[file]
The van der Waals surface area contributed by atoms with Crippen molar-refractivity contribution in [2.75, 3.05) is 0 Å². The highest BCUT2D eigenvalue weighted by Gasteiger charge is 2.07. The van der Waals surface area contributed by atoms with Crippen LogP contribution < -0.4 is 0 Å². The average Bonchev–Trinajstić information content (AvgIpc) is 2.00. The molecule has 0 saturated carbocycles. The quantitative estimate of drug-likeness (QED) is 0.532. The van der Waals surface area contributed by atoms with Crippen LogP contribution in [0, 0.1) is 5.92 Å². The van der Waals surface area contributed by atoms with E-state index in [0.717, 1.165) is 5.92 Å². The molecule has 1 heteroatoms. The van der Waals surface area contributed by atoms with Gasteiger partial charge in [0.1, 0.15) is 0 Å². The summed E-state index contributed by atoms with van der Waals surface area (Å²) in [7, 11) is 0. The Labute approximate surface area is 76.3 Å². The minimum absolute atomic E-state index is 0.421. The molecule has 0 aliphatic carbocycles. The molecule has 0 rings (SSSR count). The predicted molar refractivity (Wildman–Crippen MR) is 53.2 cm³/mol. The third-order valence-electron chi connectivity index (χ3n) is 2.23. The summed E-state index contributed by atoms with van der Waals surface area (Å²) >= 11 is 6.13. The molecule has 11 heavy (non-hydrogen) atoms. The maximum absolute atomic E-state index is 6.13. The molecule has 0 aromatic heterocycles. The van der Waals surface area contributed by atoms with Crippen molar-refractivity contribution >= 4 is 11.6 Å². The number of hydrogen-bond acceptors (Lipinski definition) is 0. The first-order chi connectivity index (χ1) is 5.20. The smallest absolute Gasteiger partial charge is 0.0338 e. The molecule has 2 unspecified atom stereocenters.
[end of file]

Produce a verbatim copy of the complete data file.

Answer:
The van der Waals surface area contributed by atoms with Crippen molar-refractivity contribution in [2.75, 3.05) is 0 Å². The highest BCUT2D eigenvalue weighted by Gasteiger charge is 2.07. The van der Waals surface area contributed by atoms with Crippen LogP contribution < -0.4 is 0 Å². The average Bonchev–Trinajstić information content (AvgIpc) is 2.00. The molecule has 0 saturated carbocycles. The quantitative estimate of drug-likeness (QED) is 0.532. The van der Waals surface area contributed by atoms with Crippen LogP contribution in [0, 0.1) is 5.92 Å². The van der Waals surface area contributed by atoms with E-state index in [0.717, 1.165) is 5.92 Å². The molecule has 1 heteroatoms. The van der Waals surface area contributed by atoms with Gasteiger partial charge in [0.1, 0.15) is 0 Å². The summed E-state index contributed by atoms with van der Waals surface area (Å²) in [7, 11) is 0. The Labute approximate surface area is 76.3 Å². The minimum absolute atomic E-state index is 0.421. The molecule has 0 aliphatic carbocycles. The molecule has 0 rings (SSSR count). The predicted molar refractivity (Wildman–Crippen MR) is 53.2 cm³/mol. The third-order valence-electron chi connectivity index (χ3n) is 2.23. The summed E-state index contributed by atoms with van der Waals surface area (Å²) >= 11 is 6.13. The molecule has 11 heavy (non-hydrogen) atoms. The maximum absolute atomic E-state index is 6.13. The molecule has 0 aromatic heterocycles. The van der Waals surface area contributed by atoms with Crippen molar-refractivity contribution >= 4 is 11.6 Å². The number of hydrogen-bond acceptors (Lipinski definition) is 0. The first-order chi connectivity index (χ1) is 5.20. The smallest absolute Gasteiger partial charge is 0.0338 e. The molecule has 2 unspecified atom stereocenters.